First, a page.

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Enterprise IT Is Not Ready For Private Cloud Storage
Our esteemed Director of InformationWeek Analytics, Art Wittmann, has a theory that I'm secretly working as a cheerleader for underdog technologies. And our esteemed Executive Editor of InformationWeek Analytics, Lorna Garey, often asks if my favorite drink is Koolade. To my dismay, they have proven themselves right once again. 18 months ago, I predicted that private cloud storage would take off for the Tier-2 storage needs of enterprises. You won't hear me say this often, I WAS WRONG.
October 21, 2009
3 Min Read
Our esteemed Director of InformationWeek Analytics, Art Wittmann, has a theory that I'm secretly working as a cheerleader for underdog technologies. And our esteemed Executive Editor of InformationWeek Analytics, Lorna Garey, often asks if my favorite drink is Koolade. To my dismay, they have proven themselves right once again. 18 months ago, I predicted that private cloud storage would take off for the Tier-2 storage needs of enterprises. You won't hear me say this often, I WAS WRONG.I got caught up in the excitement of it all. I felt like I was running with the bulls in Pamplona. Everyone was hyping up cloud storage as the next must do for the ballooning storage needs of organizations both small and large, myself included. A year later, as sit I back and ponder why private cloud storage hasn't taken off, I realize that most storage managers simply aren't ready, or do not yet understand private cloud storage technology.
After some soul searching and reflection, here's my top 3 reasons for the slow to non-existent adoption of internal storage clouds.
#1) People still don't know what it is.
According to Parascale, one of the leading players in the private cloud storage space, almost 60% of the people that sign up for its informational webinars on private cloud storage are doing so to "Find out what the hype is all about". Service providers know full well about private storage clouds, they've embraced the technology to drive down the costs of doing business. But on the enterprise IT side, more success stories need to surface in order for traction to pickup.
#2) There's institutional resistance to this technology If you were a sales exec for a storage vendor, would you tell your customers that they really don't need your expensive Tier-2 storage solutions? "Hey customer X, I'd love to sell you this $25,000 NAS and secondary storage chassis for your non-mission critical data, but you really don't need it. Why don't you just reuse the legacy commodity hardware you have and accomplish the same thing for pennies on the dollar with a private storage cloud?" HA! Not gonna happen.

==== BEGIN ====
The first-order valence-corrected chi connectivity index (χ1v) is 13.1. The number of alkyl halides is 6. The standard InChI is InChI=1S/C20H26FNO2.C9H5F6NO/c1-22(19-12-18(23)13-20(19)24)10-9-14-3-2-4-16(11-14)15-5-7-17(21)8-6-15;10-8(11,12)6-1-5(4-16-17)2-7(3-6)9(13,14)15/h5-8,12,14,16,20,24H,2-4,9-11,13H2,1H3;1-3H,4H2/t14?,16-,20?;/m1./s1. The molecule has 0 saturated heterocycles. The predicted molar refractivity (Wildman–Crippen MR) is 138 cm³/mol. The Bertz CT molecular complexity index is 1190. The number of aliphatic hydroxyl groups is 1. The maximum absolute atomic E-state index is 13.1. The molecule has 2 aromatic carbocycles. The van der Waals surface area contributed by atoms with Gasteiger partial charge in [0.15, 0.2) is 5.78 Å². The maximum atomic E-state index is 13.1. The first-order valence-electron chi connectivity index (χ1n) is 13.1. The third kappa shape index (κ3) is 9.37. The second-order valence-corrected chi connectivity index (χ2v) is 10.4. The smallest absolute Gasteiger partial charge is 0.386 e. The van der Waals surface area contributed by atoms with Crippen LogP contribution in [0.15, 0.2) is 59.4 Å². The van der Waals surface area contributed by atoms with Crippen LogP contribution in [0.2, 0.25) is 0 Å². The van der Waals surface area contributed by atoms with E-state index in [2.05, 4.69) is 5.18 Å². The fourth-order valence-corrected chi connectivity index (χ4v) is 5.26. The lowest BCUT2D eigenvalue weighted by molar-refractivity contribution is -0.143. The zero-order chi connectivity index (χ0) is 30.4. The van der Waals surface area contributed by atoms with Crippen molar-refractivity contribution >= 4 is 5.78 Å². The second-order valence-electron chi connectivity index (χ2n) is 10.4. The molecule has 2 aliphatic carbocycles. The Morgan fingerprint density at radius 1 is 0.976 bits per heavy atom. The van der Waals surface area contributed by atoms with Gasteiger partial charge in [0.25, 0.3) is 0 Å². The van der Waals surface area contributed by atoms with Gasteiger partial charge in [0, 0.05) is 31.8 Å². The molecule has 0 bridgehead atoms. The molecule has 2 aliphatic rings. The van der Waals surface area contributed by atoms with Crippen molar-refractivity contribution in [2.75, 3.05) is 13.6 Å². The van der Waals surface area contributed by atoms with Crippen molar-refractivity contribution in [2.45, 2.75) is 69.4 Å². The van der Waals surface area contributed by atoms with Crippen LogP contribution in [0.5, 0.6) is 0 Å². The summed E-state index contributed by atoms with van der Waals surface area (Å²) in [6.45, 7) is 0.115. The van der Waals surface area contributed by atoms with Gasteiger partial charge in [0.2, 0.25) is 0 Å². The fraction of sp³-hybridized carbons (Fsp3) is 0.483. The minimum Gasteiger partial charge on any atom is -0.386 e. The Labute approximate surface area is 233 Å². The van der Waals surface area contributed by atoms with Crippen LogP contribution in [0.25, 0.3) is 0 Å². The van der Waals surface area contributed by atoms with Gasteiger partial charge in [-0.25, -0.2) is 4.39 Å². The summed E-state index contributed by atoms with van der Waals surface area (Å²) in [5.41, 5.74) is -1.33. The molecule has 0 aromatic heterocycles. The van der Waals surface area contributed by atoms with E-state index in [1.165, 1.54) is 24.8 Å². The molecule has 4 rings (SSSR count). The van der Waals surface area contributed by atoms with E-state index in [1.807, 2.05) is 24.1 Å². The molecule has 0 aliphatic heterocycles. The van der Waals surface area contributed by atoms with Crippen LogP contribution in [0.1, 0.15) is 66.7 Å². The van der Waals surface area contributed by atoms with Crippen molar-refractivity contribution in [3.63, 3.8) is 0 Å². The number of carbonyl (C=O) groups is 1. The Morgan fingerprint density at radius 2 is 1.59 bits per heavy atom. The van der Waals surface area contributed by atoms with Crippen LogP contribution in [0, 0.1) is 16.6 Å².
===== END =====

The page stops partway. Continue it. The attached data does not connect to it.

#3) IT Managers just don't want to store their non-mission critical data on legacy commodity hardware.
For me, this was the coolest thing about private storage clouds. If you manage an EMC environment, as I do, then you know how much it costs for Tier-2 storage and archiving. EMC commands, and deserves in my opinion, a premium for their gear because their service, uptime and reliability are top notch. But that doesn't help you if you're a cash strapped small business IT manager with major storage issues and no budget. But that also doesn't mean that you're kosher with placing your Tier-2 data on the spindles running inside the 4 year old servers you've just taken out of production.
I'm still bullish on private storage clouds, but I've officially retired from the business of predicting when they will be embraced within the corporate walls.
About the Author(s)
Director, IT Operations, Boston Red Sox
Randy George has covered a wide range of network infrastructure and information security topics in his 4 years as a regular InformationWeek and Network Computing contributor. He has 13 years of experience in enterprise IT, and has spent the last 8 years working as a senior-level systems analyst and network engineer in the professional sports industry. Randy holds various professional certifications from Microsoft, Cisco and Check Point, a BS in computer engineering from Wentworth Institute of Technology and an MBA from the University of Massachusetts Isenberg School of Management.
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